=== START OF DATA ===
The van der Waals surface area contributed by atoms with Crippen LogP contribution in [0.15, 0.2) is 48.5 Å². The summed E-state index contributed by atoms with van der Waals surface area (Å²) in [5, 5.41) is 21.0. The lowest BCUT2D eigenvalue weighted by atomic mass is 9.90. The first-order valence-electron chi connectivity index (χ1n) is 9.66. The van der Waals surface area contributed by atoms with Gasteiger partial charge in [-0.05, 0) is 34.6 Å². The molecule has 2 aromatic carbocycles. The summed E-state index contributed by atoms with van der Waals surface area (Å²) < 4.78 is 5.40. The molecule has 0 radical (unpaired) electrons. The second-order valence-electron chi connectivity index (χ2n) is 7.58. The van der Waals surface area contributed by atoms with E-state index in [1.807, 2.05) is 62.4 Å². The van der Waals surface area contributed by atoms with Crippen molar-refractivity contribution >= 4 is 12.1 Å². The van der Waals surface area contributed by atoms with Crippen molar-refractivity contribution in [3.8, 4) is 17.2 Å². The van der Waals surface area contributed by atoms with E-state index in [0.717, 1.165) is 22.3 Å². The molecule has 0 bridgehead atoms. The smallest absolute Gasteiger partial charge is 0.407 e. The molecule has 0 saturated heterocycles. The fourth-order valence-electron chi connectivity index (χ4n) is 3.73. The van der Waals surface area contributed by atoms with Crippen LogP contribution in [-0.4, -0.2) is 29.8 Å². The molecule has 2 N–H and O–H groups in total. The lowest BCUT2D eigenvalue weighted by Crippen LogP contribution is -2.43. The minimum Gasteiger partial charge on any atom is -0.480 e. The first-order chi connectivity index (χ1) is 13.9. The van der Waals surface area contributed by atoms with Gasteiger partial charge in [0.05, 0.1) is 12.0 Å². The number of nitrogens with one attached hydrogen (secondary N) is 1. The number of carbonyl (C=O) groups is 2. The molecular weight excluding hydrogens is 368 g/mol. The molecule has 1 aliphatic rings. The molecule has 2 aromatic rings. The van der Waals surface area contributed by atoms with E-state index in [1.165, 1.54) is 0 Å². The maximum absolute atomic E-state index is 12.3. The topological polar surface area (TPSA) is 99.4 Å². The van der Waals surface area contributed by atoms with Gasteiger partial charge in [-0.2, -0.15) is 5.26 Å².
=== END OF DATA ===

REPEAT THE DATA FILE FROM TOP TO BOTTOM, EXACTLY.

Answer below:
The van der Waals surface area contributed by atoms with Crippen LogP contribution in [0.15, 0.2) is 48.5 Å². The summed E-state index contributed by atoms with van der Waals surface area (Å²) in [5, 5.41) is 21.0. The lowest BCUT2D eigenvalue weighted by atomic mass is 9.90. The first-order valence-electron chi connectivity index (χ1n) is 9.66. The van der Waals surface area contributed by atoms with Gasteiger partial charge in [-0.05, 0) is 34.6 Å². The molecule has 2 aromatic carbocycles. The summed E-state index contributed by atoms with van der Waals surface area (Å²) < 4.78 is 5.40. The molecule has 0 radical (unpaired) electrons. The second-order valence-electron chi connectivity index (χ2n) is 7.58. The van der Waals surface area contributed by atoms with E-state index in [1.807, 2.05) is 62.4 Å². The van der Waals surface area contributed by atoms with Crippen molar-refractivity contribution >= 4 is 12.1 Å². The van der Waals surface area contributed by atoms with Crippen molar-refractivity contribution in [3.8, 4) is 17.2 Å². The van der Waals surface area contributed by atoms with E-state index in [0.717, 1.165) is 22.3 Å². The molecule has 0 bridgehead atoms. The smallest absolute Gasteiger partial charge is 0.407 e. The molecule has 0 saturated heterocycles. The fourth-order valence-electron chi connectivity index (χ4n) is 3.73. The van der Waals surface area contributed by atoms with Crippen LogP contribution in [-0.4, -0.2) is 29.8 Å². The molecule has 2 N–H and O–H groups in total. The lowest BCUT2D eigenvalue weighted by Crippen LogP contribution is -2.43. The minimum Gasteiger partial charge on any atom is -0.480 e. The first-order chi connectivity index (χ1) is 13.9. The van der Waals surface area contributed by atoms with Gasteiger partial charge in [0.05, 0.1) is 12.0 Å². The number of nitrogens with one attached hydrogen (secondary N) is 1. The number of carbonyl (C=O) groups is 2. The molecular weight excluding hydrogens is 368 g/mol. The molecule has 1 aliphatic rings. The molecule has 2 aromatic rings. The van der Waals surface area contributed by atoms with E-state index in [1.165, 1.54) is 0 Å². The maximum absolute atomic E-state index is 12.3. The topological polar surface area (TPSA) is 99.4 Å². The van der Waals surface area contributed by atoms with Gasteiger partial charge in [-0.2, -0.15) is 5.26 Å².